I find one thing to say without equivocation in defence of Ulysses, and have said it before: one does get to know Bloom to a degree that one simply doesn't and can't with the characters in Dubliners. (Dubliners, I should say, is one of the very few books which I think demonstrates art in prose, as opposed to craft, and which I would urge other people to read without feeling I was being an unjustified nuisance.) Orwell says something of the same in his essay on Dickens:
You cannot hold an imaginary conversation with a Dickens character as you can with, say, Pierre Bezukhov. And this is not merely because of Tolstoy's greater seriousness, for there are also comic characters that you can imagine yourself talking to - Bloom, for instance [...]Just so, and this is down to the space that a novel affords, and to the terrific expansion in technique beyond the standard tropes of realism which Joyce made use of in Dubliners, the famous 'stream-of-consciousness' which has been very interesting to see at work.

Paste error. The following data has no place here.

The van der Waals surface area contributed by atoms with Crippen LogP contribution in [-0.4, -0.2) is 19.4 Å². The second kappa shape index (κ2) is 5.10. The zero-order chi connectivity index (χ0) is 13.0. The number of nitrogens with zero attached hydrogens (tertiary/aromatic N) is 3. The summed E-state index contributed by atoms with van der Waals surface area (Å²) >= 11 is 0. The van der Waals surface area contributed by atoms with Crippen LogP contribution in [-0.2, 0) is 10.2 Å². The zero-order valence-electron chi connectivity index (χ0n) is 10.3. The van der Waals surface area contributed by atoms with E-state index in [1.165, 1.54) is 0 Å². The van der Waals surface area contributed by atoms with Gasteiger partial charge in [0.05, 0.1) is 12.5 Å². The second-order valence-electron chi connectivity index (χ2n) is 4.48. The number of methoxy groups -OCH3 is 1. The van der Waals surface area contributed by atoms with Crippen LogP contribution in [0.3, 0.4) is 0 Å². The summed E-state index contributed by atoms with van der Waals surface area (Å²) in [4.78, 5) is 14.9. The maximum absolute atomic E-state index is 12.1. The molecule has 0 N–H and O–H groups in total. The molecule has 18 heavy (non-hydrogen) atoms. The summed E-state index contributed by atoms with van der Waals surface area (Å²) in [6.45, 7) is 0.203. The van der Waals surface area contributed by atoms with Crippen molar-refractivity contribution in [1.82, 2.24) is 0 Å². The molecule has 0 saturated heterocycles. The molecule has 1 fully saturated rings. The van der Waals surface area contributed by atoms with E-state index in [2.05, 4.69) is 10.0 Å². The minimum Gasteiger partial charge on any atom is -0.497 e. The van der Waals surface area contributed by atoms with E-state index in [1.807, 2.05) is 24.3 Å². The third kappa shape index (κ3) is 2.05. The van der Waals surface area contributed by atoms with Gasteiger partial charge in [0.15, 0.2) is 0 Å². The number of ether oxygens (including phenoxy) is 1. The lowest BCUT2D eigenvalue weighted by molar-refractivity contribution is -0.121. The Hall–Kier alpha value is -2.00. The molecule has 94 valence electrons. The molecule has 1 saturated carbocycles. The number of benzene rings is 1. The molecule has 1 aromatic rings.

The more Bloom is exposed, the more one sees of his various aspects (or inspects, as so much of what we read is internal mumblings, half-finished thoughts and reflections, flashes of desire and surges of memory), the more one appreciates him. Among other things, he is much more sympathetic than any of the Dubliners: kind, tolerant, humble, fallible - in fact, the complete opposite to his Homeric counterpart, who is cunning, proud, violent, resourceful, respected - a king, not an advertising canvasser - and of course fiercely protective of his wife's virtue, whereas Bloom is a cuckold perfectly aware and accepting of his position.